• Credit where credit’s due

    Farm Credit Watch | Waste • 06.27.17

    If it were a bank, the Farm Credit System (FCS) would be the seventh largest in the country. At $320 billion in total assets, the FCS has grown beyond its mission. How did it get there?

    There are many reasons, but one’s certain: it has neglected the credit needs of young, beginning and small farmers.

    Young, beginning and small farmers are the farmers who need credit the most. And according to the Farm Credit Administration’s (FCA) latest update, the FCS is still underserving young, beginning and small farmers.

    This hasn’t gone unnoticed. Hoosier Ag Today and The Fence Post, both plugged into the world of agriculture, have reported on the lukewarm numbers the FCA has reported. And lukewarm is an understatement: the FCS’s loans to young, beginning and small farmers have remained at stagnant levels. Young farmers are receiving 11.7 percent of new loan volume, and beginning and small farmers are receiving 16 and 15.4 percent respectively. This is pathetic.

    The FCS is required by statute to provide credit for young, beginning and small farmers. And the FCS is following the law – technically. The FCS is providing minimal credit to young, beginning and small farmers, but it isn’t following the spirit of the law. The spirit of the law is to engender and foster a new class of farmers, ranchers and producers who will be ready to sustain and expand American agriculture so that we can continue to be world’s leaders in agriculture. The FCS is sorely failing that mission.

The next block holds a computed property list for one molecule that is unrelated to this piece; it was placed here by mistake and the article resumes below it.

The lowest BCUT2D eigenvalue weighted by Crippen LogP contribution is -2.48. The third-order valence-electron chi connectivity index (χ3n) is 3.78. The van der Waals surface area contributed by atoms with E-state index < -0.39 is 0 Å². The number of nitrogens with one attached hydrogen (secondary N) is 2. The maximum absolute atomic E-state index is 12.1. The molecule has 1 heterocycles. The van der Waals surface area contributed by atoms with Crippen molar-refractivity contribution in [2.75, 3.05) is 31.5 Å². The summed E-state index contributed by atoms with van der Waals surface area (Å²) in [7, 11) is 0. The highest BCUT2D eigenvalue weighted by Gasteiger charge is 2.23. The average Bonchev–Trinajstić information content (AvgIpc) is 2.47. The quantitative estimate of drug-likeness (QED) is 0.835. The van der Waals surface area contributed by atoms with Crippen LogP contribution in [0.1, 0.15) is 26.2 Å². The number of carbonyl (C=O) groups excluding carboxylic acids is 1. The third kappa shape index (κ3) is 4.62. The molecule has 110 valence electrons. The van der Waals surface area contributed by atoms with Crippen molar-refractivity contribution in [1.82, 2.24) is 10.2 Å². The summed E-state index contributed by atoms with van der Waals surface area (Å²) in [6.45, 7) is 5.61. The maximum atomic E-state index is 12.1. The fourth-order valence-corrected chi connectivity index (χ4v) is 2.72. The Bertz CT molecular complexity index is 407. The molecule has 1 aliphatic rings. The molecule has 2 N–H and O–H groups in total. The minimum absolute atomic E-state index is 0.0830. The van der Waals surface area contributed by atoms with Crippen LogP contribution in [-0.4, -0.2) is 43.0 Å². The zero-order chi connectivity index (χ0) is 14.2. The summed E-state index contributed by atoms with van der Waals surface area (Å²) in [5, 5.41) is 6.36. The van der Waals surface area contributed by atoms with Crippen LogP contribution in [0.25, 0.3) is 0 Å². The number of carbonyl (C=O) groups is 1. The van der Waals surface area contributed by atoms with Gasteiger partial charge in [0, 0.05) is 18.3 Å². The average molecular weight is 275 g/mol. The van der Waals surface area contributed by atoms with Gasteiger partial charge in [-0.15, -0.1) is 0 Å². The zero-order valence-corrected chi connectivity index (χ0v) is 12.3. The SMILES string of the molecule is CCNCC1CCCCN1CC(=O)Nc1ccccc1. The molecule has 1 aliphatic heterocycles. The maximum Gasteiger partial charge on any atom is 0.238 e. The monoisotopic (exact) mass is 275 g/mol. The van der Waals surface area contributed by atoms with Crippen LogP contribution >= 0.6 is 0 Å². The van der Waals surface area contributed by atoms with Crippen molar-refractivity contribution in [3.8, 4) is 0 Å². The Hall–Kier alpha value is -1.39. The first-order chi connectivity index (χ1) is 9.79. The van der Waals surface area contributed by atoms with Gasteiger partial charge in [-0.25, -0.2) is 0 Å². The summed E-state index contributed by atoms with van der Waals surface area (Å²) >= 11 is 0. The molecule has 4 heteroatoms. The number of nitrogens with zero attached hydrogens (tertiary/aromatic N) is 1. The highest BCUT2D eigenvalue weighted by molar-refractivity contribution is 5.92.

Now, credit where credit is due: the FCS has increased their loans to young, beginning and small farmers as a percentage of total new loan volume. But what they have done is simply not enough: more credit, quite literally, is due to young, beginning and small farmers. They are the foundation of agriculture in this country. And the FCS should be mostly providing to these underserved communities, rather than to Verizon, Rayoner Inc. and CyrusOne Inc.. The spirit of the law which created the FCS was to strengthen independent agriculture in America – to foster Americans who wanted to provide food for their families, their neighbors and their countrymen.

    The FCS has grossly strayed from that mission. It’s up to Congress to make sure that the FCA and the FCS are adhering to their mission: to protect American agriculture by supporting its future – young, beginning and small farmers.